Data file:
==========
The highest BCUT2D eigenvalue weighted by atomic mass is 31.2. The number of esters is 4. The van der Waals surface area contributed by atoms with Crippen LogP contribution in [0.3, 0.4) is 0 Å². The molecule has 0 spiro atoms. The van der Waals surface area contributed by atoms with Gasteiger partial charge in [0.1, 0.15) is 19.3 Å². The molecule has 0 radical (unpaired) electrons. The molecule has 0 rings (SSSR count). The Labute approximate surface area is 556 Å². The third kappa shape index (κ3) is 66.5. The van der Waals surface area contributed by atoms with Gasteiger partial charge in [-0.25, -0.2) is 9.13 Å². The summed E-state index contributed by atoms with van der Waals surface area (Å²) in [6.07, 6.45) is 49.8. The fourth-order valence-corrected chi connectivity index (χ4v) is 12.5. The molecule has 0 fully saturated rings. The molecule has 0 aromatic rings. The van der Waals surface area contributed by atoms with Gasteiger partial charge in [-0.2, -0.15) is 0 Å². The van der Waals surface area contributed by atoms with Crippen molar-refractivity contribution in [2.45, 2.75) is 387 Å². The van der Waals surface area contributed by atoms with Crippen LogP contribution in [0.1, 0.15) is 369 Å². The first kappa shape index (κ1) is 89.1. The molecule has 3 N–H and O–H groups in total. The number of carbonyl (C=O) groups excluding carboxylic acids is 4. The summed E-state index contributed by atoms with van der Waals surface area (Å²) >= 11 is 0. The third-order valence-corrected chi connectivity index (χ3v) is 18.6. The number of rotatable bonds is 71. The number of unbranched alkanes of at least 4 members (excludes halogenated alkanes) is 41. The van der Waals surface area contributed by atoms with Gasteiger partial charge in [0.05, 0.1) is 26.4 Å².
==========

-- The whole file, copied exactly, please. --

The highest BCUT2D eigenvalue weighted by atomic mass is 31.2. The number of esters is 4. The van der Waals surface area contributed by atoms with Crippen LogP contribution in [0.3, 0.4) is 0 Å². The molecule has 0 spiro atoms. The van der Waals surface area contributed by atoms with Gasteiger partial charge in [0.1, 0.15) is 19.3 Å². The molecule has 0 radical (unpaired) electrons. The molecule has 0 rings (SSSR count). The Labute approximate surface area is 556 Å². The third kappa shape index (κ3) is 66.5. The van der Waals surface area contributed by atoms with Gasteiger partial charge in [-0.25, -0.2) is 9.13 Å². The summed E-state index contributed by atoms with van der Waals surface area (Å²) in [6.07, 6.45) is 49.8. The fourth-order valence-corrected chi connectivity index (χ4v) is 12.5. The molecule has 0 fully saturated rings. The molecule has 0 aromatic rings. The van der Waals surface area contributed by atoms with Gasteiger partial charge in [-0.2, -0.15) is 0 Å². The van der Waals surface area contributed by atoms with Crippen molar-refractivity contribution in [2.45, 2.75) is 387 Å². The van der Waals surface area contributed by atoms with Crippen LogP contribution in [0.1, 0.15) is 369 Å². The first kappa shape index (κ1) is 89.1. The molecule has 3 N–H and O–H groups in total. The number of carbonyl (C=O) groups excluding carboxylic acids is 4. The summed E-state index contributed by atoms with van der Waals surface area (Å²) >= 11 is 0. The third-order valence-corrected chi connectivity index (χ3v) is 18.6. The number of rotatable bonds is 71. The number of unbranched alkanes of at least 4 members (excludes halogenated alkanes) is 41. The van der Waals surface area contributed by atoms with Gasteiger partial charge in [0.05, 0.1) is 26.4 Å².